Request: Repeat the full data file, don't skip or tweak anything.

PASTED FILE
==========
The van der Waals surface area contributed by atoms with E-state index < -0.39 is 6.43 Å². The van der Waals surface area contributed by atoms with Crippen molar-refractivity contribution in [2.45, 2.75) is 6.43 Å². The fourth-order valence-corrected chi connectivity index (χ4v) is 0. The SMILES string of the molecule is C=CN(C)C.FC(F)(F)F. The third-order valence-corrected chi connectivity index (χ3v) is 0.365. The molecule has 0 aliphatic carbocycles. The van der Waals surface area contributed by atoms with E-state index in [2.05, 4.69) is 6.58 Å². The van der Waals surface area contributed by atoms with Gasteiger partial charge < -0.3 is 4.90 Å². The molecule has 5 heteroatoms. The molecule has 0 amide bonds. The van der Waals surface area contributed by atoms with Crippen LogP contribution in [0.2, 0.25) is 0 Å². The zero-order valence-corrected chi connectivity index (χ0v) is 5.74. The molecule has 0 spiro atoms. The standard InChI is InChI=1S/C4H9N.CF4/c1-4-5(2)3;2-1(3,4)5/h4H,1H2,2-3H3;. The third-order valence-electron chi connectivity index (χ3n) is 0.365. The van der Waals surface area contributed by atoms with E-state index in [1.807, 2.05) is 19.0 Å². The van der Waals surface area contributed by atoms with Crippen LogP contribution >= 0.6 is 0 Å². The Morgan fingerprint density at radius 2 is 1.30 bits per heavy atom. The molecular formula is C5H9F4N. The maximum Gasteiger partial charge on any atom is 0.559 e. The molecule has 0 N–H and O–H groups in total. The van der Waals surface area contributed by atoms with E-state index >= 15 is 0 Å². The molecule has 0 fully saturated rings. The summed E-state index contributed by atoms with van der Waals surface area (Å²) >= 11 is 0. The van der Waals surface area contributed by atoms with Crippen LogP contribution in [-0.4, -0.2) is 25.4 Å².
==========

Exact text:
The van der Waals surface area contributed by atoms with E-state index < -0.39 is 6.43 Å². The van der Waals surface area contributed by atoms with Crippen molar-refractivity contribution in [2.45, 2.75) is 6.43 Å². The fourth-order valence-corrected chi connectivity index (χ4v) is 0. The SMILES string of the molecule is C=CN(C)C.FC(F)(F)F. The third-order valence-corrected chi connectivity index (χ3v) is 0.365. The molecule has 0 aliphatic carbocycles. The van der Waals surface area contributed by atoms with E-state index in [2.05, 4.69) is 6.58 Å². The van der Waals surface area contributed by atoms with Gasteiger partial charge < -0.3 is 4.90 Å². The molecule has 5 heteroatoms. The molecule has 0 amide bonds. The van der Waals surface area contributed by atoms with Crippen LogP contribution in [0.2, 0.25) is 0 Å². The zero-order valence-corrected chi connectivity index (χ0v) is 5.74. The molecule has 0 spiro atoms. The standard InChI is InChI=1S/C4H9N.CF4/c1-4-5(2)3;2-1(3,4)5/h4H,1H2,2-3H3;. The third-order valence-electron chi connectivity index (χ3n) is 0.365. The van der Waals surface area contributed by atoms with E-state index in [1.807, 2.05) is 19.0 Å². The van der Waals surface area contributed by atoms with Crippen LogP contribution >= 0.6 is 0 Å². The Morgan fingerprint density at radius 2 is 1.30 bits per heavy atom. The molecular formula is C5H9F4N. The maximum Gasteiger partial charge on any atom is 0.559 e. The molecule has 0 N–H and O–H groups in total. The van der Waals surface area contributed by atoms with E-state index >= 15 is 0 Å². The molecule has 0 fully saturated rings. The summed E-state index contributed by atoms with van der Waals surface area (Å²) >= 11 is 0. The van der Waals surface area contributed by atoms with Crippen LogP contribution in [-0.4, -0.2) is 25.4 Å².